Navigation

Skiplink Navigation

Main Features

A teetotaller transforms Swiss tourism

Cook's package tours opened up Switzerland to thousands of British professionals

Visitors to Switzerland notched 37 million overnight stays in the past year, but the roots of mass tourism go back 200 years to the birth of an English teetotaller.

Many an hotelier and restaurateur could raise a glass on Saturday to travel pioneer Thomas Cook who transformed Switzerland's tourist industry by introducing package tours to the country.

Born in Derbyshire on November 22, 1808, Cook started his business by organising local transport for members of the temperance society – a movement that viewed alcohol as the root cause of social evils.

The success of this enterprise convinced Cook to branch out into arranging holidays with the new concept of all-inclusive package tours. The first foreign tours went to Paris, via Germany and Belgium, but in 1863 Cook conducted his first organised visit of Switzerland.

Martino Froelicher, of Switzerland's Centre of Transport History (ViaStoria), said the first intrepid group of travellers – dubbed the Junior Alpine Club – encountered markedly different conditions from today.

"They travelled on foot with mules and local guides because areas like Chamonix, Sion and the Bernese Oberland were poor and had no train links or cable cars," he told swissinfo. "The Swiss could not understand why these strangers were travelling through rough mountains."

Local wasps

The first contacts between tourists and locals were also interesting, as documented by one traveller, Jemima Morrell. Froelicher described an encounter on the shores of Lake Lucerne.

"Dozens of people were waiting for them at the pier, insisting that they bought their food or guiding services. They fought amongst themselves and Morrell described them as 'wasps'," he said. "The descriptions are similar to travelling through third world countries today."

"In the end the police had to intervene and the state had to make rules that locals were forbidden to get close to clients on steam boats."

But despite the odd discomfort, the visit to the "playground of Europe" was deemed a great success and was followed up by larger package tours later in 1863 and in the following years as the venture took off.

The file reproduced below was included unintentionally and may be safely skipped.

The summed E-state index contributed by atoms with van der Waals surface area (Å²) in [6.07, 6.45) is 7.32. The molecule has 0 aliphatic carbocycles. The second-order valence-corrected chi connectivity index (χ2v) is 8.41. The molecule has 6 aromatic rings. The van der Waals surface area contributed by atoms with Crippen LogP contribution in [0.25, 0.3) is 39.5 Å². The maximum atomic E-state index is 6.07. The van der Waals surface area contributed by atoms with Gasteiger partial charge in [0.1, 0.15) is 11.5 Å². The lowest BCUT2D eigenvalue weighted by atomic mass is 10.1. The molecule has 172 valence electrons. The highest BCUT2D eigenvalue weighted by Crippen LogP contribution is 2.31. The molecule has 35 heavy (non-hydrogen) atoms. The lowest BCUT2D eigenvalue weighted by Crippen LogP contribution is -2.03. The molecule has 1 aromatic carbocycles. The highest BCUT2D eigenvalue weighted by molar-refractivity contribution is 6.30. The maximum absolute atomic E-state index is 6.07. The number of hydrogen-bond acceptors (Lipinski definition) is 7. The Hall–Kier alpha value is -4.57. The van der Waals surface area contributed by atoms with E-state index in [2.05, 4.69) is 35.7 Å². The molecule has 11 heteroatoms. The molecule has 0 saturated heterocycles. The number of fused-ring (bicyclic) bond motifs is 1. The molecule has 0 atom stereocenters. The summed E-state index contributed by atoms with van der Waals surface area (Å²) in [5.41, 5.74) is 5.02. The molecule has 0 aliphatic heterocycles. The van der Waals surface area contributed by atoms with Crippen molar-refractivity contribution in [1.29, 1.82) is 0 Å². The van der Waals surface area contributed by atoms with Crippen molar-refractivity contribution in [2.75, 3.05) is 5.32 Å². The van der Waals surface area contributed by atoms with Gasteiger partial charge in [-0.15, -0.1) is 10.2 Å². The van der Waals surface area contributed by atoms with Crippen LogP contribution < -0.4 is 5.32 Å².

Travelling to Switzerland used to be the exclusive reserve of the rich, but Cook's package tours opened up the country to thousands of British professionals – and later to anyone.

Enormous impact

The new source of income revitalised the economies of struggling rural cantons and led to improvements in infrastructure, according to Froelicher.

"From that moment [1863] it became economically feasible to construct hotels, build more railway routes and increase post carriages with better timetables," he said. "Cook also helped to professionalise the Swiss tourist industry that now has an enormous economic impact."

"It also made Swiss people themselves start to realise the beauty of their own country and they started to take vacations themselves," he added.

swissinfo, Matthew Allen

Thomas Cook

Thomas Cook was born in 1808 into a strict Baptist family. He started work as a cabinet maker and joined the anti-alcohol Temperance Society before becoming a Baptist minister.

His first venture into travel occurred in 1841 when he arranged the transport by train of 570 temperance campaigners to a rally. After transporting 150,000 people from the north of England to the 1851 Great Exhibition in London, Cook embarked on his first European trip – to the international exhibition in Paris four years later.

The 1863 Swiss tour was followed by trips to Italy, the Middle East, Egypt, the United States and finally a round the world tour. Cook also developed hotel coupons, holiday brochures and the earliest system of travellers cheques. The Thomas Cook business is today one of the world's largest international tour operators.

end of infobox

Jemima Morrell's diary

Miss Jemima's Swiss Journal

This book, about the first conducted tour of Switzerland, was published in 1863 and reprinted in 1963 to mark the 100th anniversary of the tour after what the publishers describe as "a century of obscurity". The sleeve notes tell the story:

"On the 26th June 1863, sixty-four excited ladies and gentlemen left London Bridge Station on the very first tour of Switzerland arranged by Thomas Cook, the excursionist."

"Miss Jemima was commissioned by the Junior United Alpine Club... to write an account of their adventures, to be published at her own expense."

"Hardy folk, these tourists were: mule-back journeys, departures at crack of dawn, mountaineering in crinolines – no tourist today would be expected to endure so much! Yet they enjoyed themselves enormously..."

end of infobox


Links

×